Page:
How to Install Perl on Ubuntu 24.04, 22.04 or 20.04

Perl stands out in programming languages for its adaptability and extensive capabilities, especially in web development, system administration, and beyond. Its key features include:

  • Integrated Regular Expressions: Simplifies complex pattern matching and text manipulation, a cornerstone for Perl’s text processing prowess.
  • Advanced String Handling: Offers powerful tools for text data operations, making script writing more efficient.
  • CPAN’s Rich Module Archive: Access to one of the world’s largest repositories of software components, enhancing Perl’s functionality.
  • Cross-Platform Support: Ensures scripts are portable across different operating systems without modifications.
  • Embedded Documentation Tools: Facilitates the creation and retrieval of in-line documentation, improving code maintainability.
  • Versatile Programming Paradigms: Supports object-oriented, procedural, and functional programming, providing flexibility in problem-solving approaches.
  • Automatic Data Typing and Memory Management: Reduces coding complexity and minimizes errors, making Perl user-friendly for developers.
  • A Supportive Community: Offers extensive learning resources and troubleshooting support, contributing to Perl’s accessibility.

Perl’s comprehensive features underscore its utility for quick scripting tasks and the development of complex applications. It remains a potent tool for developers and system administrators, adept at handling various tasks from file manipulation to web scraping and automated reporting.

Now, let’s proceed with the specifics of getting Perl up and running on your Ubuntu system.

Method 1: Install Perl via APT

Checking if Perl is Installed

Before installing Perl, checking if it has already been installed on your Ubuntu system is essential. To do this, open a terminal window and type the following command:

perl -v

The command will display its version number if Perl is installed on your system. If not, the terminal will display an error message.

Update Ubuntu Before Perl Installation

Before installing Perl, you must update your Ubuntu system’s package repository. This will ensure you download the latest version of Perl and any dependencies it may require. To do this, run the following command:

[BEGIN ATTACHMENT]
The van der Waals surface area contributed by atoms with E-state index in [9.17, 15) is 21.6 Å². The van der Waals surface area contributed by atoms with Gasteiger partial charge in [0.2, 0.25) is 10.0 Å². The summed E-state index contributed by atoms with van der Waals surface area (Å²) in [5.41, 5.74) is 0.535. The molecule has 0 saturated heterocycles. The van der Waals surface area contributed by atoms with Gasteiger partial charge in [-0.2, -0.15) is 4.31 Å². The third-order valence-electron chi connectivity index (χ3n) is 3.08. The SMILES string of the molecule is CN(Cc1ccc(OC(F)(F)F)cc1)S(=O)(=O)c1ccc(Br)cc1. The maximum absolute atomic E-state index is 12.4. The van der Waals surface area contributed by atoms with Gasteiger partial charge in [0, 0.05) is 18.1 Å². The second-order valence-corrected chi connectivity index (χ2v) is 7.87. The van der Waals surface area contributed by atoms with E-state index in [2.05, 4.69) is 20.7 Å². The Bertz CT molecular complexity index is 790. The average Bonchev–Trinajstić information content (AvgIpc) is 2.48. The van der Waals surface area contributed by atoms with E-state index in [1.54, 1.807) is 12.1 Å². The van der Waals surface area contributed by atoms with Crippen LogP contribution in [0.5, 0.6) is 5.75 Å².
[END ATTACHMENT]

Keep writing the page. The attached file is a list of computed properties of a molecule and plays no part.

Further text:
sudo apt update

This command will update the package repository on your Ubuntu system.

Install Perl via APT Command

Once you have updated the package repository on your Ubuntu system, you can install Perl using the following command:

sudo apt install perl

This command will download and install the latest version of Perl and any dependencies it requires.

Install Perl Additional Modules

Alternatively, when installing Perl on Ubuntu, you can install additional packages that provide more development tools and debugging options or use libraries to improve your Perl experience. Here are some of the most popular packages you may want to consider:

  • perl-doc: This package contains the official Perl documentation, which includes reference manuals, tutorials, and other helpful resources for learning and using Perl.
  • libperl-dev: This package provides development files and libraries that can be used to compile and link Perl modules and extensions.
  • libdbd-mysql-perl: This package provides a Perl interface to MySQL databases, making interacting with MySQL from your Perl scripts easy.
  • libdatetime-perl: This package provides a collection of modules that can be used to manipulate dates and times in Perl. It includes support for time zones, daylight saving time, and other common date/time operations.
  • libjson-perl: This package provides a Perl module for encoding and decoding JSON data, a popular data interchange format used in many web applications.
  • libxml-simple-perl: This package provides a simple API for parsing and manipulating XML data in Perl. It is often used in web applications and other systems that need to work with XML data.
  • libtest-simple-perl: This package provides a simple framework for writing and running Perl unit tests. It can be used to ensure that your Perl code is working correctly and to catch bugs before they become problems.

To install any of these packages, add their names to the apt-get install command when installing Perl. For instance, to install Perl along with the libdatetime-perl and libjson-perl packages, run the following command:

sudo apt install perl libdatetime-perl libjson-perl

This command will install Perl and the optional packages you specified. You can then use these packages in your Perl scripts to improve functionality and productivity.

Search For Perl Modules

In addition to the optional Perl packages we have mentioned, there are many other Perl packages available on Ubuntu that you may find helpful. To search for additional Perl packages, you can use the apt-cache command, which is used to search the package repository on Ubuntu.

To search for Perl packages using apt-cache, open a terminal window and type the following command:

apt-cache search perl

This command will display a list of Perl packages available in the Ubuntu package repository. You can scroll through the list to see the available packages or use the grep command to search for specific packages.